Presenter: Kendall Bresee / Mentor: Layton Field, Ph.D.
Title IX and Sports: Where Are We Now?
Title IX has developed over the last 48 years, but has enough changed? Title IX originated from the need to protect equal rights and enforce equal treatment of men and women under the Board of Education. This study uses existing data from the U.S Board of Education Equity in Athletics customized data set. The data is over 4 different schools affiliated with collegiate sports to analyze the different revenue, student aid, salary, and recruitment among schools from different conferences and divisions. The goal is to see the differences between the salaries and funding of men’s and women’s programs, how they differ, and how the programs themselves have changed over time. The research analysis is based off of existing data which is compared through charts and graphs. While analyzing I found that Mount St. Mary’s men’s basketball team receives more money than the women’s basketball program with staggering record differences. The data displayed throughout my project will have numerous different meanings and I will summarize them into results that will answer the previous stated question.
Presenter: Jordan Butcher / Mentor: Layton Field, Ph.D.
Aggression Prevalence in Sex in 225 Minutes of Cartoons
As the world advanced to easier ways to entertain themselves, this brought a wave to the world of streaming. Making it easier for parents to calm their children by putting on their favorite cartoon, cartoons however can have an aggressive nature. To determine how violent these cartoons can be, I looked at three cartoons in a well-known streaming service Netflix. Breaking these cartoons down into the 5-7-year-old age group then choosing a cartoon for each age 5, 6, and 7 age range. I coded several episodes of each show looking specifically for instances of violence such as assault, assault with a weapon, any violence that happened accidentally, and finally any actions that resulted in anger or showed anger toward someone marking that specifically as behavioral aggression. After marking each action down then added each coded item together to determine the mean. The results suggest that male vs. male is more common in cartoon violence and that assault is the most likely aggressive action. These results suggest that children’s cartoons can contain an amount of violence and parents should monitor what their children watch more closely.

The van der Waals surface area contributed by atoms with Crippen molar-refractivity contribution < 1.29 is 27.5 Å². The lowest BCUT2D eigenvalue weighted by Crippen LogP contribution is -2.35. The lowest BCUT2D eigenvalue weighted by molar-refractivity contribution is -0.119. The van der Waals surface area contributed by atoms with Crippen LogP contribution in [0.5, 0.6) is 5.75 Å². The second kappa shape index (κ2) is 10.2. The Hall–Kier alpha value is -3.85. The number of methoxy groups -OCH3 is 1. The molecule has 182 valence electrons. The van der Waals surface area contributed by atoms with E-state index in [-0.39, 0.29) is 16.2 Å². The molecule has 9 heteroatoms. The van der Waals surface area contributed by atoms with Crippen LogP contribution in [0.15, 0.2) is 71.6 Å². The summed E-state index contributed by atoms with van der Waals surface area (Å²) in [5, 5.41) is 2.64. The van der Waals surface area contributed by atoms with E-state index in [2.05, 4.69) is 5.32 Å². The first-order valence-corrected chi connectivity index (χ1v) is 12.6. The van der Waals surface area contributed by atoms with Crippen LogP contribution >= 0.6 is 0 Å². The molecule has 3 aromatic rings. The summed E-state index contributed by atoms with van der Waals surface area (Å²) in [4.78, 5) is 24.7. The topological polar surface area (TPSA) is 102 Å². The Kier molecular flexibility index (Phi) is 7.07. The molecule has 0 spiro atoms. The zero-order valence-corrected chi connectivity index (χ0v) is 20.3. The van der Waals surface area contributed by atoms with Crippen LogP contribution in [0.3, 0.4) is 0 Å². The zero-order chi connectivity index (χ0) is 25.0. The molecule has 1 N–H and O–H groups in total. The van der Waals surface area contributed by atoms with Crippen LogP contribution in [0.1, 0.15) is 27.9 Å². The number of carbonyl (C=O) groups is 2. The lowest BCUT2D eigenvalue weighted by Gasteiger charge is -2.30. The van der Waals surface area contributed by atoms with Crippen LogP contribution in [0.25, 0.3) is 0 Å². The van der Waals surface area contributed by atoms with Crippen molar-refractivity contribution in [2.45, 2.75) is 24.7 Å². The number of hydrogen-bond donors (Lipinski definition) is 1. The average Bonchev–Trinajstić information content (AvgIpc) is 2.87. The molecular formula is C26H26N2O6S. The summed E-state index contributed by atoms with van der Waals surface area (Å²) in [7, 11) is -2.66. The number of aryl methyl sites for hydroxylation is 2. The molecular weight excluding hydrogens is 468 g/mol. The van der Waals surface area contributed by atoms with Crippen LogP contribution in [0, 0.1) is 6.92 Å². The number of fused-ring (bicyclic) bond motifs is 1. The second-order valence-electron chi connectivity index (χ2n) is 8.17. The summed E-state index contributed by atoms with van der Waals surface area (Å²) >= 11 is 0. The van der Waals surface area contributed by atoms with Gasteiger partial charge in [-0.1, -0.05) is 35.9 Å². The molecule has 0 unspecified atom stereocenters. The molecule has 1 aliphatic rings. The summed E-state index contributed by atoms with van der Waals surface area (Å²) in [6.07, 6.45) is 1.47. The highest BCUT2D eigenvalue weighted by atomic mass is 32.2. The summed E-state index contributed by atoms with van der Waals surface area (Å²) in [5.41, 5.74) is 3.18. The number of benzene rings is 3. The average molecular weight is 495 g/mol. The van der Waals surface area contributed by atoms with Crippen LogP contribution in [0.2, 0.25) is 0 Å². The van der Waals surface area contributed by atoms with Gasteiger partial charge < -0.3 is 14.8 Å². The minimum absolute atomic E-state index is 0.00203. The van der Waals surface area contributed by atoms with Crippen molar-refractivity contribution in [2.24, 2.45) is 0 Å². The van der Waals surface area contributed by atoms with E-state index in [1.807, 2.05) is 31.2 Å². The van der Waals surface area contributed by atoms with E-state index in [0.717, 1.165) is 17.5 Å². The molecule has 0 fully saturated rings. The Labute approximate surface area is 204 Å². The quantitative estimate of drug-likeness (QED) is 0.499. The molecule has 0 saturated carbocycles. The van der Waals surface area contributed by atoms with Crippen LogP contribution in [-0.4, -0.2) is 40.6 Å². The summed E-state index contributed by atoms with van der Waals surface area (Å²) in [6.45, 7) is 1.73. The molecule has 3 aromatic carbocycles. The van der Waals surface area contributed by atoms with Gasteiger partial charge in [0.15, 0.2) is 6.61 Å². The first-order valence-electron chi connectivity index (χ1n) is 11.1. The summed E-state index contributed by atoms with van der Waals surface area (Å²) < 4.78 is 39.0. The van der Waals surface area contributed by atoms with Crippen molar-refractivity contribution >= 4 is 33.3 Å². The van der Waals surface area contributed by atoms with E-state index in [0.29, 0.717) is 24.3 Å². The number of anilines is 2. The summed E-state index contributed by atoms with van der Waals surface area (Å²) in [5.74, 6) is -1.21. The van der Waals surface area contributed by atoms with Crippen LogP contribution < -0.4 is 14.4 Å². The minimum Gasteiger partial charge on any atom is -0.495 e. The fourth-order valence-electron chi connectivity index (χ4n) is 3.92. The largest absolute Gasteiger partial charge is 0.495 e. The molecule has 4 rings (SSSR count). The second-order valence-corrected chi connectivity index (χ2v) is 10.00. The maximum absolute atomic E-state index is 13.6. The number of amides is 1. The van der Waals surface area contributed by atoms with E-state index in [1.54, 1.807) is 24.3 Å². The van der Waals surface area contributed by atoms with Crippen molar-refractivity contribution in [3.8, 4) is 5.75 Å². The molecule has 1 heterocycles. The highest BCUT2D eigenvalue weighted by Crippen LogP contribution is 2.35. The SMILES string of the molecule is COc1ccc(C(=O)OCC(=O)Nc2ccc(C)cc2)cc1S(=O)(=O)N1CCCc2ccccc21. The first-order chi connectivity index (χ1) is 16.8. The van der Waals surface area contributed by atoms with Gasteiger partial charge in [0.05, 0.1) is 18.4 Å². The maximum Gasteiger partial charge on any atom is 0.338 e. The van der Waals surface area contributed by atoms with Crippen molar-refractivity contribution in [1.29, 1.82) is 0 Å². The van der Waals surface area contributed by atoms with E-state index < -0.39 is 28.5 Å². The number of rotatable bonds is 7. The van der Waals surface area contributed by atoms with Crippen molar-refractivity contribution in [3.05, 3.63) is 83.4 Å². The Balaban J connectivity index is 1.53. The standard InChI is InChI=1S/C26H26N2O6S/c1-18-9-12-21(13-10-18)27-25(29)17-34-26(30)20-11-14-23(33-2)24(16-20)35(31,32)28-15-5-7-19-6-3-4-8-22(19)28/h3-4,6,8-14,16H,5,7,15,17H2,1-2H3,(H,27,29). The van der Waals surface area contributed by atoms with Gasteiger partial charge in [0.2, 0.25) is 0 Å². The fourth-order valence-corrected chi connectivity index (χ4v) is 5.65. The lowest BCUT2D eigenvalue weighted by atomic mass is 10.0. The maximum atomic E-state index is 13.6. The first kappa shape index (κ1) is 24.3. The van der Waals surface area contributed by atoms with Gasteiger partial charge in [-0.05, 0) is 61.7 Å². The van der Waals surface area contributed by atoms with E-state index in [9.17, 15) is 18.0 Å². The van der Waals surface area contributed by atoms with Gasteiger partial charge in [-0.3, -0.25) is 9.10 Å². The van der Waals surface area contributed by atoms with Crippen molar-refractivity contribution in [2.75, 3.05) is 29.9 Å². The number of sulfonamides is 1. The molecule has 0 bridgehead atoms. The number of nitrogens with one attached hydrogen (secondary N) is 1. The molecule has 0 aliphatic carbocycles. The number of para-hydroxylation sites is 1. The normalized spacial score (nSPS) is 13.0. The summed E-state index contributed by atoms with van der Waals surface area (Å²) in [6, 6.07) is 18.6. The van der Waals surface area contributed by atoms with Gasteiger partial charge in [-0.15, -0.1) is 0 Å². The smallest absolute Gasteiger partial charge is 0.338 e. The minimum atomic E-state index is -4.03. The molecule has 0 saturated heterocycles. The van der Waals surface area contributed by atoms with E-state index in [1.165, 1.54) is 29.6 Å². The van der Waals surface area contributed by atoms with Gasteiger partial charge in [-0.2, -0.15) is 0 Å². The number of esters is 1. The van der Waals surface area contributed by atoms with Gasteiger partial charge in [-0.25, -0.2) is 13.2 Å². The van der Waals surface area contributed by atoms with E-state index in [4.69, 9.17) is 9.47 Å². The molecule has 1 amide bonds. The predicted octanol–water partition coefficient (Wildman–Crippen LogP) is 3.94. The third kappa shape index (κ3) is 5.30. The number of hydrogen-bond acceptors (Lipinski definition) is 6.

Presenter: Joshua Clark / Mentor: Layton Field, Ph.D.
Mass Media Involvement With the 2007 Virginia Tech Mass Shooting
My major research project looks at the involvement of mass media coverage within the 2007 Virginia Tech Mass Shooting. The project takes a qualitative approach and its purpose is to look at the detrimental effects mass media has on affected communities. According to author Jennifer Murray in “Mass Media Reporting and Enabling of Mass Shootings,” there are seven present stages within mass media coverage of mass shootings. These seven stages are as listed: 1) Tragic Shock, 2) First Witness Reports, 3) Identification of Shooter, 4) Reports of Character of Shooter, 5) Media Branding: The Packaging of a Massacre, 6) Official Response and Official Report, and 7) Return to Stage 1, and Begin Cycle (Murray 2017). My hypothesis is that these seven stages are present within the mass media coverage of the 2007 Virginia Tech Mass Shooting. Through my qualitative research of photos, news articles, YouTube videos, and the Virginia Tech Review Panel, I was able to locate all seven stages, shedding light on the increased detriment mass media coverage brought upon the Virginia Tech community. I also detailed how each stage relates to the themes of social solidarity, traumatization, or an increase in social media. This research is very important because technology and mass media are continually evolving, and we live in a day in age where mass shootings can occur at any time, and any place. Further understanding their impact on communities along with the increase in social media is crucial for the betterment of affected communities.
Presenter: Thomas Carter / Mentor: Layton Field, Ph.D.
Children's Social Media Use in Different Household Structures